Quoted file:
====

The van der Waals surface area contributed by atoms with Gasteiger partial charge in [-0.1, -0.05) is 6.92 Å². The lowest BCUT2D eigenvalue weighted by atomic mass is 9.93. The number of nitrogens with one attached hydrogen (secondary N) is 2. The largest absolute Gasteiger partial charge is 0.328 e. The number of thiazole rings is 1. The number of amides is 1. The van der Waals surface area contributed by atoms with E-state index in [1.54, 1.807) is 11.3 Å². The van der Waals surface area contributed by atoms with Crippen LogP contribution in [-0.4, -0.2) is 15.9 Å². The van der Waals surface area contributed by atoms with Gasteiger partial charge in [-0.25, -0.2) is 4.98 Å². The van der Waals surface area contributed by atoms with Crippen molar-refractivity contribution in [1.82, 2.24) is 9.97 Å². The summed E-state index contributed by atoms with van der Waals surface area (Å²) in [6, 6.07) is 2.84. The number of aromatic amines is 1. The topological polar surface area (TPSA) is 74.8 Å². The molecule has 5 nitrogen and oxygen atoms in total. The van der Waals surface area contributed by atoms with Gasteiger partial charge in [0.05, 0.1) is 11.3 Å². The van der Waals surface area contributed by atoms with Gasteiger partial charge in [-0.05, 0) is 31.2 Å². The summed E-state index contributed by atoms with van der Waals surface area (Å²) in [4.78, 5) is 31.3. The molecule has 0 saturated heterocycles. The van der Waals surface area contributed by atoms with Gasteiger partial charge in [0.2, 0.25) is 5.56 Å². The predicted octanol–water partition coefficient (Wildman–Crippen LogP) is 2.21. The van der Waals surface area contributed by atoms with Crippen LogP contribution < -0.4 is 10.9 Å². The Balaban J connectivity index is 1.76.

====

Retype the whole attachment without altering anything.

The van der Waals surface area contributed by atoms with Gasteiger partial charge in [-0.1, -0.05) is 6.92 Å². The lowest BCUT2D eigenvalue weighted by atomic mass is 9.93. The number of nitrogens with one attached hydrogen (secondary N) is 2. The largest absolute Gasteiger partial charge is 0.328 e. The number of thiazole rings is 1. The number of amides is 1. The van der Waals surface area contributed by atoms with E-state index in [1.54, 1.807) is 11.3 Å². The van der Waals surface area contributed by atoms with Crippen LogP contribution in [-0.4, -0.2) is 15.9 Å². The van der Waals surface area contributed by atoms with Gasteiger partial charge in [-0.25, -0.2) is 4.98 Å². The van der Waals surface area contributed by atoms with Crippen molar-refractivity contribution in [1.82, 2.24) is 9.97 Å². The summed E-state index contributed by atoms with van der Waals surface area (Å²) in [6, 6.07) is 2.84. The number of aromatic amines is 1. The topological polar surface area (TPSA) is 74.8 Å². The molecule has 5 nitrogen and oxygen atoms in total. The van der Waals surface area contributed by atoms with Gasteiger partial charge in [0.05, 0.1) is 11.3 Å². The van der Waals surface area contributed by atoms with Gasteiger partial charge in [-0.05, 0) is 31.2 Å². The summed E-state index contributed by atoms with van der Waals surface area (Å²) in [4.78, 5) is 31.3. The molecule has 0 saturated heterocycles. The van der Waals surface area contributed by atoms with Gasteiger partial charge in [0.2, 0.25) is 5.56 Å². The predicted octanol–water partition coefficient (Wildman–Crippen LogP) is 2.21. The van der Waals surface area contributed by atoms with Crippen LogP contribution < -0.4 is 10.9 Å². The Balaban J connectivity index is 1.76.